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Pakistani raid on al-Qaida based on U.S. military information
Associated Press WriterWASHINGTON (AP) -- Pakistan's deadly raid on a suspected al-Qaida hide-out Wednesday was in a region that the U.S. military says has given sanctuary to as many as 1,000 of the terrorists who fled from Afghanistan.
The United States put U.S. forces in neighboring Afghanistan on alert to help in the firefight in case Pakistan requested it, but it did not, said Gen. Richard Myers, chairman of the Joint Chiefs of Staff.
"We're in this fight together," he told a Pentagon press conference. "We're partners in this together."
U.S. special forces for at least two months also have been helping local forces hunt enemy Taliban and al-Qaida on the Pakistan side of the border, in a lawless northern area controlled by tribes rather than the national government. It was unclear to what extent those forces might have been involved
Speaking with Myers, Defense Secretary Donald H. Rumsfeld declined to comment on reports that special forces were nearby but stayed out of the fight.
But it was U.S. intelligence that led Pakistani soldiers to a suspected al-Qaida hiding place near the town of Wana in the North West Frontier Province, a government official told The Associated Press in the Pakistani capital of Islamabad. He did not say whether he meant U.S. military, FBI or CIA, all of which have been hunting enemy figures in Pakistan.
Ten Pakistani soldiers and two enemy fighters were reported killed in a four-hour firefight that started Tuesday and end Wednesday. More Pakistani soldiers were sent in to look for those responsible, and tribal leaders said they would cooperate, an army officer said.
Meanwhile, on the Afghan side of the border, American forces searched for important enemy figures beyond the part of the country that has been the main focus of air and ground searches, officials said.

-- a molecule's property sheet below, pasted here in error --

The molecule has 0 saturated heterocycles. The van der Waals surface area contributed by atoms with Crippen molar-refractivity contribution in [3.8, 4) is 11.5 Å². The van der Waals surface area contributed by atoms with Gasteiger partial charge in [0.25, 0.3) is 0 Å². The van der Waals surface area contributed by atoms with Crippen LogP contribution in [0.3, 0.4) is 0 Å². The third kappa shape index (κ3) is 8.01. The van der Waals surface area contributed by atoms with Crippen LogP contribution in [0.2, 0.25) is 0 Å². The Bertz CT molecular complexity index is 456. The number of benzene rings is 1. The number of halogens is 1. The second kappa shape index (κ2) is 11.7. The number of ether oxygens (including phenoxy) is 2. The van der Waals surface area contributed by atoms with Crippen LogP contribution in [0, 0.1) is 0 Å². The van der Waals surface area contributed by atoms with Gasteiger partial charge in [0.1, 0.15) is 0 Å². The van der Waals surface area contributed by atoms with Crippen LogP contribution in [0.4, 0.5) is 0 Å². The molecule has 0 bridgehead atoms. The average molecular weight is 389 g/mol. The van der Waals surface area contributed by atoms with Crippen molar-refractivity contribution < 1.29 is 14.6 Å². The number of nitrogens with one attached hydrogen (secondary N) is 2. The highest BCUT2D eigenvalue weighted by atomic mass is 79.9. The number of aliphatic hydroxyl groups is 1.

"People of interest" may be in the Konar province northeast of Jalalabad, near the border with Pakistan, Myers said Tuesday.
"More things are pointing in that direction," Myers said, refusing to elaborate.
Much of the focus of the American-led search for remnant al-Qaida and Taliban militia fighters has been to the south of Jalalabad, near the eastern cities of Gardez and Khost. The last major ground offensive against their forces was fought in March in the Gardez area.
On Monday, U.S. special operations troops searching in Konar province came under rocket or mortar fire, Air Force Brig. Gen. John Rosa Jr. told a Pentagon news conference Tuesday. The Americans returned mortar fire, and two U.S. F/A-18 fighters dropped two bombs. No Americans were hurt, Rosa said.
"We're patrolling all over the country, not just in the area of eastern Afghanistan where we focused over the last month," Rosa said. In noting the rocket attack Monday in Konar province, Rosa said, "We haven't talked much about being up in that area."
Pressed for details, Rosa said, "It's not a special operation. It's not anything but intelligence gathering, surveillance and reconnaissance that we're doing over most parts of that country."
U.S. and British troops have been scouring border areas in southeastern Afghanistan -- including Paktika province -- for weeks for al-Qaida and Taliban holdouts. They have found several weapons caches, but few fighters.
Pakistan deployed thousands of soldiers to the areas bordering Afghanistan starting last year to block al-Qaida fighters from fleeing U.S.-led operations against them.
Hundreds have been arrested at the border and in other raids. But U.S. commanders have been saying for months that many more have moved freely across the Afghan-Pakistani border and taken sanctuary in Pakistan.
The Defense Department says Americans are providing only communications and intelligence assistance in the tribal area. But tribesmen say they have seen American soldiers with Pakistani troops on raids of religious schools in the area.
Pakistan is a chief supporter of the U.S.-led coalition in war against terrorism, providing intelligence and allowing the use of local air bases.